This workshop is designed to help therapists, teachers and parents understand the expectations for drawing within the Primary School curriculum regardless of whether kids are in Special Education, Support or Mainstream classes. We will look at what makes a drawing recognisable and how progress can be measured for IEP and therapy goals, therapy and ABA programmes. Kids are taught to use their drawing skills in school to express knowledge across all subjects. It’s not just about the mechanics of staying within the line or drawing neatly but about how all of the individual parts of a drawing get linked together to communicate a particular concept or idea. The ability to show how one object or part is related to another is essential for a detailed neat drawing but is often really challenging for kids with complex learning needs. Drawing is being used to demonstrate knowledge not only in English and Maths for stories and graphing, but in Science, History and Geography for learning about different cultures, animals and the places that they live. People, animals, buildings and places each have a list of specialised parts that need to be drawn and all of these need to be put together to make a complete picture. Understanding how we develop the lists of what to include and strategies to help reduce the need for 1:1 prompting will be shown. We will explore different ways that kids can show their knowledge across subjects within the school curriculum and how this relates to their knoweldge of the world around them. Drawing a floor plan for your bedroom or a map of the local park starts in Kindergarten and helps form the basis of understanding how objects and animals and people fit together. Skills learnt in lower grades build up for more complex thinking and mapping skills in Grade 5 or 6 where kids are learning about town planning, travel and agricultural resources.
We will spend time looking at the different ways to draw a person in a picture and how to include greater details such as movement, clothing, interaction with others and speech. Construction, fine motor and play activities can also help develop greater awareness of the parts needed to draw a specific object or scene. Knowledge of how movement is represented in a drawing is important for showing the emotions of how people interact with each other and how we move about the world around us. Knowing how to put animals, people and objects in specific places on a page becomes important for showing knowledge about hierarchy for things such as who are the adults in the picture or which animals are predators or prey. Kids pick up details about illustrations from the books that they read, TV shows and movies that they watch. How people interact with each other within these scenes becomes more complex as kids interests develop. An understanding of how drawings are laid out on a page and how different drawings are linked together to form a scene helps kids understand the visual ‘rules’ that are present in most pictures. This concept of visual structure to a drawing or diagram forms the basis of how pictures are made into stories for English, how maps are drawn for Geography and how diagrams and flowcharts are used for Science. We will look at subjects from aross the curriculum and see how the types of drawing demands progress as kids go through the grades. Strategies to help kids understand how speech is used within drawings and how scenes are broken down into distinct pages will be shown for kids with varied skill levels. Progress with drawing is challenging and its common for kids to get stuck at a stage where they have learnt some rote things to draw or motivation and interest remains really low. Kids often have the language to label a lot of parts that need to be included but struggle to get them down on paper. The workshop is designed to provide parents, teachers and therapists with an understanding of just how complex drawing actually is and to provide a range of ideas and examples of how to support kids development. A booklet with colour photos is provided as a resource for use after the workshop.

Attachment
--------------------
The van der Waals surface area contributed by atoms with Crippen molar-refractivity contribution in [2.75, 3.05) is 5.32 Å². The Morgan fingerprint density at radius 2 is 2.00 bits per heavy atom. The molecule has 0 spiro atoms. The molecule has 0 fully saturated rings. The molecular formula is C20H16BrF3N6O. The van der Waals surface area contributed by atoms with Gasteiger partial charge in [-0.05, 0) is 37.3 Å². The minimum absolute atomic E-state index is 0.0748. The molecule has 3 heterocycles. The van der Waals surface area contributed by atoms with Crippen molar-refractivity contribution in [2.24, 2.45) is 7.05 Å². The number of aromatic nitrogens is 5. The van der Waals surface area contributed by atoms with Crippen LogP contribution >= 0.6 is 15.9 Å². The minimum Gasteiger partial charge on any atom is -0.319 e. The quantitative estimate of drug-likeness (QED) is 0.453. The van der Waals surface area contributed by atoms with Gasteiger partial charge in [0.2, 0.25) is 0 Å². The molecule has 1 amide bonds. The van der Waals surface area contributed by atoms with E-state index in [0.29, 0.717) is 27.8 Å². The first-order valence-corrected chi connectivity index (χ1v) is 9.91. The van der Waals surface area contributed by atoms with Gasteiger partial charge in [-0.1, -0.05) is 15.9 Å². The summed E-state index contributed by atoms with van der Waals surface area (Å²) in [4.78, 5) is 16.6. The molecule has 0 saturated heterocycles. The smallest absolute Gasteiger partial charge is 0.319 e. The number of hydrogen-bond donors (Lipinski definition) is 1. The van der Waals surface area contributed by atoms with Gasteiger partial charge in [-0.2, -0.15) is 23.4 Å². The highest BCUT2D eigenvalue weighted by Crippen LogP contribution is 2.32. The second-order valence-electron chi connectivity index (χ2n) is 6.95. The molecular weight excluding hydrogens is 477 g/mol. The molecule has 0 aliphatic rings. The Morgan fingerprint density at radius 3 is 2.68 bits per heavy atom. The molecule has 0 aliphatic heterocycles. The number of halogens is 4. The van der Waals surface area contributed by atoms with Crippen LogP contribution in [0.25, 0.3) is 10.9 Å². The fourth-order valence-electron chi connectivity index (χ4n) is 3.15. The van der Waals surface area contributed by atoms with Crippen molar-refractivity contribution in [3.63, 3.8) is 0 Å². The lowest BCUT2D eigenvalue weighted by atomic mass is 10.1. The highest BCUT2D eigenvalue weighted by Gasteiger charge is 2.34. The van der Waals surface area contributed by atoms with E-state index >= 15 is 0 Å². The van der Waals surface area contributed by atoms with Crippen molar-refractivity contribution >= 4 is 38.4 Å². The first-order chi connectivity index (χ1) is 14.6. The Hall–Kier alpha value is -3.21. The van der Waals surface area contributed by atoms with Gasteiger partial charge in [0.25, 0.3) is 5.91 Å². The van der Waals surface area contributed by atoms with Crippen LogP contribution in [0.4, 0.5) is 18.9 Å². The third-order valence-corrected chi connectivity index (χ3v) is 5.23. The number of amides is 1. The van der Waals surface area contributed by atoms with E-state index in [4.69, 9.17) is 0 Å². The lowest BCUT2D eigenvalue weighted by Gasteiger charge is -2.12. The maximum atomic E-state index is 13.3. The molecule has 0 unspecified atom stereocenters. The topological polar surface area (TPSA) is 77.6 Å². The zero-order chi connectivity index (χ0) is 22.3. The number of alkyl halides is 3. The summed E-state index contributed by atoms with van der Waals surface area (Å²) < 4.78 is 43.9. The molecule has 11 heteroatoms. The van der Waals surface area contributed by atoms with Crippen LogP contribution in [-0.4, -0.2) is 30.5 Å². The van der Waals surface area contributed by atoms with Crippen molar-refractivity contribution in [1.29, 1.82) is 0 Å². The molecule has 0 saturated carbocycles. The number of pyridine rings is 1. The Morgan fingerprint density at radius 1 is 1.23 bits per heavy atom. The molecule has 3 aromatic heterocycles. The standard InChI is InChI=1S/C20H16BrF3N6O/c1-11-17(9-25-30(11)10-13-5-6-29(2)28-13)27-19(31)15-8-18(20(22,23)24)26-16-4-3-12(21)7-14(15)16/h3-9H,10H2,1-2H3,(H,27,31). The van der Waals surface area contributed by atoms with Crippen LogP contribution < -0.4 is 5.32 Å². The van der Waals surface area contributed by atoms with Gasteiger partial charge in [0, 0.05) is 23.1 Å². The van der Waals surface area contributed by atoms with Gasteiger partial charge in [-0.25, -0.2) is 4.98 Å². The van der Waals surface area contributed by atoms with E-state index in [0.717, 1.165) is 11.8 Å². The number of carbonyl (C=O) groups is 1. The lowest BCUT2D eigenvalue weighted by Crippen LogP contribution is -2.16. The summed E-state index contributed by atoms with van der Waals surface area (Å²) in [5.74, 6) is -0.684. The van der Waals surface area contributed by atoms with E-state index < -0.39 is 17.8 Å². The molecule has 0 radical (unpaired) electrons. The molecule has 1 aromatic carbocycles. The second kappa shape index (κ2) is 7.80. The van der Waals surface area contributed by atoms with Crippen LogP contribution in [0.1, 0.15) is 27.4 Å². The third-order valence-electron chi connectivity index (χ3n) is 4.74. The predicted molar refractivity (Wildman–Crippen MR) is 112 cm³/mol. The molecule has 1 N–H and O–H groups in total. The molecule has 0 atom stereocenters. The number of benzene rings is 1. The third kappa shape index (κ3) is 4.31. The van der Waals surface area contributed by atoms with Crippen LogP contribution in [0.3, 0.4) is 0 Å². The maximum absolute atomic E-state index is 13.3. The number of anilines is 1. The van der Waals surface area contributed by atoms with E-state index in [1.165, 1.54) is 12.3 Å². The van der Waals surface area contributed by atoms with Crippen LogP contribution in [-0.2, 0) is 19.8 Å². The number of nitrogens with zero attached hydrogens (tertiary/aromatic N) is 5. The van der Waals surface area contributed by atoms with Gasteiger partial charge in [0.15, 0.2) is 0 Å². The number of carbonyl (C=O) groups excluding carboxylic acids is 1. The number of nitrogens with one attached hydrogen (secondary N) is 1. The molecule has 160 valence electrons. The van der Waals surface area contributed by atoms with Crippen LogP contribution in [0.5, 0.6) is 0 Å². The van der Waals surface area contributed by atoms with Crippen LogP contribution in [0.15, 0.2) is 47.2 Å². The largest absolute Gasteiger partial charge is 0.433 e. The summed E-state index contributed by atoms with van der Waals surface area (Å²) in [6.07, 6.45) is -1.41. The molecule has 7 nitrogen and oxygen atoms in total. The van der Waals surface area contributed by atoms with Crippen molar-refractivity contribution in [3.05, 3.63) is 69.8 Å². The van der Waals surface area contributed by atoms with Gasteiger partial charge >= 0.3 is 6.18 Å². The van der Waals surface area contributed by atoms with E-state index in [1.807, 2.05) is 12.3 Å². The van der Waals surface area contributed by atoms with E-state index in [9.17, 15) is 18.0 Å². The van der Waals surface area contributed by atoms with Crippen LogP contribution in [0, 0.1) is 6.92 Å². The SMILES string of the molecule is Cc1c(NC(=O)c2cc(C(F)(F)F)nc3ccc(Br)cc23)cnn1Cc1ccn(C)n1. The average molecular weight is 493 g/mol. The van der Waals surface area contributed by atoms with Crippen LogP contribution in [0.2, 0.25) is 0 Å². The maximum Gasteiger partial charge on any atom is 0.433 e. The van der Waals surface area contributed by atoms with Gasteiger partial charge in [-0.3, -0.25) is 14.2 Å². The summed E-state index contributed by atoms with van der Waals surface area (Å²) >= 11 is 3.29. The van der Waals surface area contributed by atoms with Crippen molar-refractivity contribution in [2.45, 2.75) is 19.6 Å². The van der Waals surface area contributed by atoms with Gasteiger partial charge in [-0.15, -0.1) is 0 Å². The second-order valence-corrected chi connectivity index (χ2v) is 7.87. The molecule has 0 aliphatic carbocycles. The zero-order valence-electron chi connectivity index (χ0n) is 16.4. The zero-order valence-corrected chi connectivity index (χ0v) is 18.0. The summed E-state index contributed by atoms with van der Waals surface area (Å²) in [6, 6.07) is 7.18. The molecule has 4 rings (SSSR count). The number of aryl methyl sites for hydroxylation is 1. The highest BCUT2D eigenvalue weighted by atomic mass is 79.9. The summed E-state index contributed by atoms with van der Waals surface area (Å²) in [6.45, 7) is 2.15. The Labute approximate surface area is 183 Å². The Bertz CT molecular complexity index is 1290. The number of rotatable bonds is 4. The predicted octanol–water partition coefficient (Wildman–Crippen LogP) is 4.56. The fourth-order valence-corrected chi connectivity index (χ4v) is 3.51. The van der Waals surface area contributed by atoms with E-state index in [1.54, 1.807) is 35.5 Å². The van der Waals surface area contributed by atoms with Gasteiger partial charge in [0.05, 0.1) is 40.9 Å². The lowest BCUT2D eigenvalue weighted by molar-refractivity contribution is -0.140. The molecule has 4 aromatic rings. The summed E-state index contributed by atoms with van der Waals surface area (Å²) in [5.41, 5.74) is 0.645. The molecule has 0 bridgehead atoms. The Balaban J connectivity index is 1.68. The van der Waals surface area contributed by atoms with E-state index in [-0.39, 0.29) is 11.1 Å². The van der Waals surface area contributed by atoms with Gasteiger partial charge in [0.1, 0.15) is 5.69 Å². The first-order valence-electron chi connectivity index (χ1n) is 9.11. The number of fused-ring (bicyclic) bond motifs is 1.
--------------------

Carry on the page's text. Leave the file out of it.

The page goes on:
© Danielle Lord 2017.